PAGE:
From May 8-12 we held our annual #CalFreshChallenge. Each year we challenge people who don't have to worry about having enough food to live on the average daily CalFresh/SNAP benefit per person in San Diego County which is now $4.18/day. We dedicated our social media posts this week to sharing about the #CalFreshChallenge and the valuable new appreciation gained from this lived experience. Click to see what people had to say about the #CalFreshChallenge on Facebook and Twitter

May 15

#MythbusterMonday "Homeless people aren't eligible for CalFresh/SNAP benefits because they don't have a permanent address." False! "You can qualify for benefits if you don't have an address or if you live at a shelter." Click here and see #1 to learn more.  

May 22
#MythbusterMonday "There is no hunger in the military." False! According to MAZON: A Jewish Response to Hunger every Marine and Naval base in the county (and possibly the Army and Air Force too) allow charities to host regular food distributions on base to help struggling active duty military families. Click here and see #5 to learn more, then sign our petition to tell Congress hunger among military families is unacceptable! 

May 29

#MythbusterMonday "Being hungry is just part of the post-adolescent college experience." False! Hunger on campus is a real problem. According to Feeding America 1 in 10 of the adults they serve are students. CalFresh can help. Click here to learn more. 


Follow the San Diego Hunger Coalition on Facebook and Twitter

2017 #CalFreshChallenge - Cassandra's Challenge Experience

Each year, the San Diego Hunger Coalition challenges people who don't have to worry about food to live off of the average CalFresh (also known as SNAP or food stamps) benefit per person in San Diego County. The 2017 #CalFreshChallenge took place May 8-12 and participants lived on a food budget of $4.18 for one day or $20.92 for five days. This year, many of the Hunger Coalition's anti-hunger partners that work to enroll eligible people in need in the CalFresh program took part in the Challenge. Cassandra Reese, a CIRS Enrollment Specialist at 2-1-1 San Diego shares her #CalFreshChallenge experience below. 2-1-1 San Diego serves as a nexus to bring the community (organizations) together to help people efficiently access appropriate services, and provide vital data and trend information for proactive community planning.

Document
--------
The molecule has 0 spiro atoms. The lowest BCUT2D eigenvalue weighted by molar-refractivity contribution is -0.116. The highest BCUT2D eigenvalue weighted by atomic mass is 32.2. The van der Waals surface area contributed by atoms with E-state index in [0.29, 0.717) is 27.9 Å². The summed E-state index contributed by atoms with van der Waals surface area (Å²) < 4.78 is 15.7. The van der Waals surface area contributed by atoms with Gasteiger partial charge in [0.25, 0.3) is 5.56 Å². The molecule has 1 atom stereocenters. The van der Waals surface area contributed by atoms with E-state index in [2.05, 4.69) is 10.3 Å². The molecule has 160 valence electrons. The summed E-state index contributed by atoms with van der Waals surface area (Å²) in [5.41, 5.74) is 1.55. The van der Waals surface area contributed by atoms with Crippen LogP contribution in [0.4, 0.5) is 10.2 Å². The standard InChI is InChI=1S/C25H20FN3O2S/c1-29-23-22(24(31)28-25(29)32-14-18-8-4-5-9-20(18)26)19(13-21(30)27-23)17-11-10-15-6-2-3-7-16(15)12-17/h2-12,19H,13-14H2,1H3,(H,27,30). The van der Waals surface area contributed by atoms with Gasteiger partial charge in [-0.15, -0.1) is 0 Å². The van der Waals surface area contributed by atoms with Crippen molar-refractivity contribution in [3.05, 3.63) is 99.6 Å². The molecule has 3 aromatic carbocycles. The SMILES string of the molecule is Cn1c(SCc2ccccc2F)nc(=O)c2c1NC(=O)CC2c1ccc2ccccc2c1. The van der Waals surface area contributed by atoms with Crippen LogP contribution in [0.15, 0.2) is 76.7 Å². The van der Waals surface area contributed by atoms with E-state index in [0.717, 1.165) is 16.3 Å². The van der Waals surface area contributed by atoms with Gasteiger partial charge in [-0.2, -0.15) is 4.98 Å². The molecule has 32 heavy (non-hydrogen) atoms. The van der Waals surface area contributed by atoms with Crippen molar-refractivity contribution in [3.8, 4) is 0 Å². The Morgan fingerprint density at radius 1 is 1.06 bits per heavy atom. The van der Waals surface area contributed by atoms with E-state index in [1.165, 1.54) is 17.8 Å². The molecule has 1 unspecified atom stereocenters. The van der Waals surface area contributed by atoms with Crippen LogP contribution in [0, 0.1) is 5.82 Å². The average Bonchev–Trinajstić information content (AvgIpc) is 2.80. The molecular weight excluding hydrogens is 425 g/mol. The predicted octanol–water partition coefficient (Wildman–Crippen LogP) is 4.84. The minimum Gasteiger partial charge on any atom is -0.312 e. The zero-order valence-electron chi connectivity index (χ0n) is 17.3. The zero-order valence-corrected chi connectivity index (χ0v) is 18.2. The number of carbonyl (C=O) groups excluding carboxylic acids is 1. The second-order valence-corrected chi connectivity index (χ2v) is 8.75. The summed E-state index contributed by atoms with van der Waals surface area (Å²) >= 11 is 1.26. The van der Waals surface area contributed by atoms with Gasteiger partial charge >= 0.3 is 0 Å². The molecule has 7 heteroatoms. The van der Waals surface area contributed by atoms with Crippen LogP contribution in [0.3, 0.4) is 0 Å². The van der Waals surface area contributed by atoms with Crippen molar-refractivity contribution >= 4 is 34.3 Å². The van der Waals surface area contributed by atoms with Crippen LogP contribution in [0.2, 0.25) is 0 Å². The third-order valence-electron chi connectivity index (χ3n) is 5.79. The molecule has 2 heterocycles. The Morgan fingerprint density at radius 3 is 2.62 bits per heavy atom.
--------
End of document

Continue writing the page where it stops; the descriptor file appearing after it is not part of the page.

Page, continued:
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Grocery list

  • Eggs (18) - $3
  • Dry Beans 1 lb $ 1.75
  • Cheese 1 lb $4
  • Sour cream $1.98
  • Cottage Cheese $2.98
  • Peach cups $1.88
  • Drink packs (10) $1.00
  • Margarine $1.00
  • Ritz crackers $1.98

Total 18.80

My Plan is to alternate between eggs and cottage cheese with fruit cups for breakfast. The Ritz came with four packs so this is my snack for the entire of week

I had planned to have backed potatoes with sour cream for dinner, but that won’t happen unless I can find a bag of potatoes for under $2 because that’s all I have left in the budget.

The red beans will be lunch for the week. I was going to put it in tortilla for bean and cheese burritos. So I’ll either chose between the potatoes or tortillas with the remaining budget.

Day 1  Upbeat & ready to go

  • Breakfast - 3 hard boiled eggs
  • Lunch - red beans w/ cheese slices
  • Snack - Ritz crackers
  • Dinner - will also be red beans
  • Drink  - 1 peach tea packet w/ water

Day 2 The hardest day

I was soooooooooo hungry!!! I didn’t plan my meals or snacks well enough to prevent or get through the hunger. I was so hungry that I ate through over half of the snack (crackers) that I had bought to last the entire week. It made me wonder if families in need also run into this dilemma and use up most of their CalFresh benefits or the food they bought for the month in the first few days/weeks and then struggle to have enough food to sustain them through the rest of the month.

After I shared with my coworkers my day one experience, including my grocery list and my remaining budget, a couple of them suggested that I go to the 99 Cent Only store.  Since, I only had $2.10 left in my overall budget I decided to go to see what they had available.

To my surprise the 99 Cent Only store not only had everything I had bought Day 1 at Walmart, but also for more than half the price. If I had only gone to this store first I would’ve been able to get DOUBLE the food and snacks to last me throughout the week. I would have also been able to get fruits, veggies, and more.  So with my remaining $2 I bought tortillas and an extra snack to last me the rest of the week.

Day 3 The Day of Temptations

Still hungry but not constant cravings like Day 2. Today’s challenge was temptations throughout the day. The first hour of work I was offered donuts and coffee. Then on my way to my break I was offered candy. At lunch, in the break room there were free sandwiches and the most beautiful looking spinach, cranberry, feta cheese salad with balsamic dressing. My resolved almost faltered after seeing the salad. Later,  a coworker decided to sit a bag of chips on my desk when I went to the printer. When I came back I took the bag of chips back to their desk.